Google Stealing Clients from their SEM Partners?

Source Title:
Top PPC Names Say No to Google AdWords Professionals
Story Text:

Google have been accused of not poaching, but dictating which clients SEM firms may work with, namely only the clients Google doesn't want to work with...

Mikkel DeMib Svendsen tells this story, about how one of the newly annointed Google Adwords Professionals, a scheme Google initiated in November last year, whereby SEM firms could be "certified" to work with Adwords.

However, some days ago he signed a new very large corporate client, so he contacted his partner rep at Google to set it up but was basically told: “No, that client we want! It is too big for you and we don’t think you can handle it.” Natural to say, he was shocked! How can they say he cannot handle the account after he just passed the test? (Not to talk about the fact that he, like many SEMs I know of, optimize AdWords campaigns much better than any Google editor will ever learn!)

Furthermore the rep made it very clear that Google consider his client to be theirs – not his! So, Google think they know better than the client that chose the media agency and the media agency that picked my friend to manage the campaign. In fact, Google did not even ask the client in question about this. Google just knows better, right?. Or maybe, they are just greedy…?

So, it would seem, at least judging from what Mikkel recounts in that post, that a shiny Google Adwords Professional qualification is only good if you're working with small clients that Google itself does not want. And that despite the client choosing the agency, the agency choosing the SEM vendor, Google knows best...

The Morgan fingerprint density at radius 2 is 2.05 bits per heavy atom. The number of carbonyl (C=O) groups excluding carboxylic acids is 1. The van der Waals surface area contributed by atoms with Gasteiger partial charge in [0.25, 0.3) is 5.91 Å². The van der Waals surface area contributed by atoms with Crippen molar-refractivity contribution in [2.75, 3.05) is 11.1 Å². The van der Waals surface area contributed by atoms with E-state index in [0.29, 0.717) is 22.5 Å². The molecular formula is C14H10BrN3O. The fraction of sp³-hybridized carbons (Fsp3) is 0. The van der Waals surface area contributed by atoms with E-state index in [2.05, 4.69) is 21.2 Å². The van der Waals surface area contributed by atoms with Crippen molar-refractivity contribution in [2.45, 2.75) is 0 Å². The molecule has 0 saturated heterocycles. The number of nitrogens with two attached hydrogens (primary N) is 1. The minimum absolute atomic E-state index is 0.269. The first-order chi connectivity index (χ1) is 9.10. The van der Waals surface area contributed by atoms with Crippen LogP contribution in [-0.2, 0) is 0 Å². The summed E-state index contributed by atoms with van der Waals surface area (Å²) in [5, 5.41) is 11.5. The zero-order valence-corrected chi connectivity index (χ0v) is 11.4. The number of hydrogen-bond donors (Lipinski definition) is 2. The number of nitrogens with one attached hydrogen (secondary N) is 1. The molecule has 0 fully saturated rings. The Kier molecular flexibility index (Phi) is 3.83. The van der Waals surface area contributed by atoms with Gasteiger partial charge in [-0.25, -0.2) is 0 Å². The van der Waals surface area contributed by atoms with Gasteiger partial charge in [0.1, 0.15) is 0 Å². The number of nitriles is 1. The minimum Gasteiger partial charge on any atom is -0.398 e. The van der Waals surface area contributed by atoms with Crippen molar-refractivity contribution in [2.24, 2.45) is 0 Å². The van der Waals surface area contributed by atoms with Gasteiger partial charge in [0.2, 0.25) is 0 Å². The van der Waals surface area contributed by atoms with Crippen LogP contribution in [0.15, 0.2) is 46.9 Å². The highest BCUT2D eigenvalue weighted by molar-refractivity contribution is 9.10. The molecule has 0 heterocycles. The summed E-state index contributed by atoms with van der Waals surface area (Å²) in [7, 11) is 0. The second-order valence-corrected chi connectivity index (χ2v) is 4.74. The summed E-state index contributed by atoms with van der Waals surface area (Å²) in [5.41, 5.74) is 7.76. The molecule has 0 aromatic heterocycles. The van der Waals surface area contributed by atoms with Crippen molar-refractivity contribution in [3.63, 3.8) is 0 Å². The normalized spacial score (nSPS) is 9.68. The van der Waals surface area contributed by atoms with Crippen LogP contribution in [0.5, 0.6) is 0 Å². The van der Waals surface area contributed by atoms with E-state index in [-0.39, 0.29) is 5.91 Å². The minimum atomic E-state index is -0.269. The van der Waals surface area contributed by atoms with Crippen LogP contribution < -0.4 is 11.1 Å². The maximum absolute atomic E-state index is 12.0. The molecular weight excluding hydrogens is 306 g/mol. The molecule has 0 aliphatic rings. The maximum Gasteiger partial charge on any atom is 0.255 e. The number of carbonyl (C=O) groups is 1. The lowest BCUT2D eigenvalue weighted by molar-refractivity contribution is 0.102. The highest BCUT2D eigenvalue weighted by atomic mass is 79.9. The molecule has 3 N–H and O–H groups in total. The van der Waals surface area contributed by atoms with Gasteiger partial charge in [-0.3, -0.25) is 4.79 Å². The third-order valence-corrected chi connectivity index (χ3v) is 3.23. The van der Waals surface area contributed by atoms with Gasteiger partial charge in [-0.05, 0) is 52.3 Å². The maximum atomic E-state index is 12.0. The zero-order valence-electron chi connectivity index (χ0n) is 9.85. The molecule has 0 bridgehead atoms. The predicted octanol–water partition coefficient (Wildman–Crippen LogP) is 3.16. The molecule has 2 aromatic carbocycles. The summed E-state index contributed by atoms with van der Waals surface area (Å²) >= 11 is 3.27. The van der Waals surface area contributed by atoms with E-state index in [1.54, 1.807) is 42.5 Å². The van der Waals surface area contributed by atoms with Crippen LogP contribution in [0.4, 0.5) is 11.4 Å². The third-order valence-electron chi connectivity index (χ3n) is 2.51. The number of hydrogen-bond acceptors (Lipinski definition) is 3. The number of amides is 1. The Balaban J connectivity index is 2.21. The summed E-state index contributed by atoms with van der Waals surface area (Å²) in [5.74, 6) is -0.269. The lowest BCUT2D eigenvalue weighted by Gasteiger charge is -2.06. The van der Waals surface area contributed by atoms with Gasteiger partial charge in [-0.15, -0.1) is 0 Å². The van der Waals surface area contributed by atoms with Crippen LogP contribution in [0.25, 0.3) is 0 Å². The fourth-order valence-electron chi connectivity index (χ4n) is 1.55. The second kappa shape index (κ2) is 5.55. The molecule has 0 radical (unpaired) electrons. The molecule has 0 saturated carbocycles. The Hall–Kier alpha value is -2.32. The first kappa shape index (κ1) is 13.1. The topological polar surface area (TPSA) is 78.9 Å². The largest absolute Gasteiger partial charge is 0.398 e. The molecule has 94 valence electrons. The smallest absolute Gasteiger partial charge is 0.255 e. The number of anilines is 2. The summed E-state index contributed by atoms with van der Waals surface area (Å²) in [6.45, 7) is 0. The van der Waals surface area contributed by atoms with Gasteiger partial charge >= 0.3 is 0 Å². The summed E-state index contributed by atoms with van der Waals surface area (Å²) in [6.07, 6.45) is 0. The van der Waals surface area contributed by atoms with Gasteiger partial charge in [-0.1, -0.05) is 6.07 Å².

No that it matters, was the client already with Google?


Good thing this is in "rumours" section. Regardless of whether or not it is "true" it does raise discussions.

Google has inside access to your client performance data and activity/strategy via the adwords system. They always have. Does the TOS/agreement prohibit them from poaching your clients? Even better, they can mine the overall activity for opportunities, and this is what others have cautioned about for a long time. Don't use the conversion tools, because you are giving Google your client's trade secrets. When they see opportunity they can introduce a new program and pitch it to the low hanging fruit clients.


Andrew, there are laws that could prohibit them from abusing their position in that way - at least, I am pretty sure we have such law here (Denmark).

> Good thing this is in "rumours" section.

Most stuff in this business is rumours but we don't put it all in that section, right :) My example is as close to the truth as possible

> No that it matters, was the client already with Google?

No, it was a new client not already with Google.

I have heard of this too...

Yes. It happens.

Let them run the campaign for a month...

And then get them to let you run it for a month... See who comes out on top.


And then get them to let you run it for a month... See who comes out on top